“The Certificate of Title issued by the Registrar upon registration … shall be taken by all courts as prima facie evidence that the person named as proprietor of the land is the absolute and indefeasible owner… and the title of that proprietor shall not be subject to challenge except –
a. On the ground of fraud or misrepresentation to which the person is proved to be a party; or
b. Where the certificate of title has been acquired illegally, unprocedurally or through a corrupt scheme.”
The law is clear that, the Certificate of Title issued by the Registrar upon registration shall be taken by all courts as prima facie evidence that the person named as proprietor of the land is the absolute and indefeasible owner and the title of that proprietor shall not be subject to challenge except – On the ground of fraud or misrepresentation to which the person is proved to be a party; or Where the certificate of title has been acquired illegally, unprocedurally or through a corrupt scheme.
This court in considering this matter referred to the case of Elijah Makeri Nyangw’ra –vs- Stephen Mungai Njuguna & Another (2013) eKLR where the court held that the title in the hands of an innocent third party can be impugned if it is proved that the title was obtained illegally, unprocedurally or through a corrupt scheme. The Judge in the case while considering the application of section 26(1) (a) and (b) of the Land Registration Act rendered himself as follows:-
“--------------the law is extremely protective of title and provides only two instances for challenge of title. The first is where the title is obtained by fraud or misrepresentation to which the person must be proved to be a party. The second is where the certificate of title has been acquired through a corrupt scheme.”
It is a finding of fact the defendant is the registered proprietor of Land Parcel No. East Wanga/Isongo/2083. The plaintiff produced a copy of the search certificate. PW1 the plaintiff’s wife testified that the defendant gave the plaintiff a loan and which was to be refunded. He was to get land if the same was not paid back. The defendant took sugarcane as payment. However she claimed that her husband was drunk and gave him his ID card. PW2 and PW3 corroborated PW1’s evidence. They stated that the defendant was to harvest sugar cane to get his money back and not take the land. DW1 the defendant testified that the plaintiff needed money to pay for his sick child in hospital and sold him the suit parcel of land. He produced the agreement DEx1, the search (DEx2), the minutes of the land control Board (DEx3), the consent (DEx4), transfer (DEx5) and the title (DEx6). The defendant testified that the plaintiff signed all the documents. I believe the defence. The defendant’s title is indefeasible and can only be challenged if it is fraudulent scheme which the plaintiff has not done. I find that the plaintiff has failed to prove his case on a balance of probabilities and I dismiss it. I find that the defendant has proved his counterclaim on a balance of probabilities and I grant the following orders;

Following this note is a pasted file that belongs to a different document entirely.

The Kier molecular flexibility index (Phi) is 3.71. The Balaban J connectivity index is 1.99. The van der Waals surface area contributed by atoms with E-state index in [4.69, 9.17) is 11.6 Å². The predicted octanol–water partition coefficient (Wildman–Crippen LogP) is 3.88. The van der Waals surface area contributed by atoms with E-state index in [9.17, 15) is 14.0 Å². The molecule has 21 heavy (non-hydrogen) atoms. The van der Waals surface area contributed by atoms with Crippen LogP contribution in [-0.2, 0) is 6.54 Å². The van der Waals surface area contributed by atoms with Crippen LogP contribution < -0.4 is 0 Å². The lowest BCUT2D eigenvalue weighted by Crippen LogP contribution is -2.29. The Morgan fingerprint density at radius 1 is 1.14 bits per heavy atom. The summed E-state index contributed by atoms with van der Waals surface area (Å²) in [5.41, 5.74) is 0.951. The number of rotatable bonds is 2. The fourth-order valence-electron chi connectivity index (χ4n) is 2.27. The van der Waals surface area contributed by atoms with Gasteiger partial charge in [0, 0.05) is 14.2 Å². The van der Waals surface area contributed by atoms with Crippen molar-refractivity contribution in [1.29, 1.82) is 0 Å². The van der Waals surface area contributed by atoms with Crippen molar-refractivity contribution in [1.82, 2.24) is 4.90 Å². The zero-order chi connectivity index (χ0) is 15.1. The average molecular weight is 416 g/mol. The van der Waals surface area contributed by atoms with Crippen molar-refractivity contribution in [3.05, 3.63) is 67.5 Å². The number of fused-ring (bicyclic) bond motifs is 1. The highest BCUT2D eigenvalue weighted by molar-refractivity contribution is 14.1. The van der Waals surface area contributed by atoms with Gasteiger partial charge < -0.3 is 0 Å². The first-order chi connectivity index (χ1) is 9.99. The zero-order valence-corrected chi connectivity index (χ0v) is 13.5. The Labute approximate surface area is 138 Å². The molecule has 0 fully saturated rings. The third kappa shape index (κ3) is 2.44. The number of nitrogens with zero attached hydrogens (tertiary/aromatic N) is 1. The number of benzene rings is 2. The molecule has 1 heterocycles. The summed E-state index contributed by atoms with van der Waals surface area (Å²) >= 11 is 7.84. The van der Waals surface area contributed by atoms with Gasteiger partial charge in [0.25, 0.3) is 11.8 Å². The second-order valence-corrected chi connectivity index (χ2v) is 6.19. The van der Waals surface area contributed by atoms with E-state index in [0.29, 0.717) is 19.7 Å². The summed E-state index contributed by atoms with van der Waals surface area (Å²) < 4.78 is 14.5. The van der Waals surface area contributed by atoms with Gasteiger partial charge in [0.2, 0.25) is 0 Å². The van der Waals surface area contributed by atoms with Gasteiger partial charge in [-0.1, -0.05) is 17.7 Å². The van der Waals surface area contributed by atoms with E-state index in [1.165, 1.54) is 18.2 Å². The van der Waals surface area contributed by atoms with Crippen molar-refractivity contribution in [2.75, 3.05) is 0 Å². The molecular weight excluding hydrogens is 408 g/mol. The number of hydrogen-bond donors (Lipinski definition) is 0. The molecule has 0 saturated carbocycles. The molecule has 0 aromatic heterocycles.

1. The plaintiff, his servants, agents and relatives are to vacate the suit Land Parcel No. East Wanga/Isongo/2083within the next six (6) months from the date of this judgement and indefault eviction order to issue.
2. Each party to bear its own costs.
It is so ordered.
DELIVERED, DATED AND SIGNED AT KAKAMEGA IN OPEN COURT THIS 18TH DECEMBER 2019.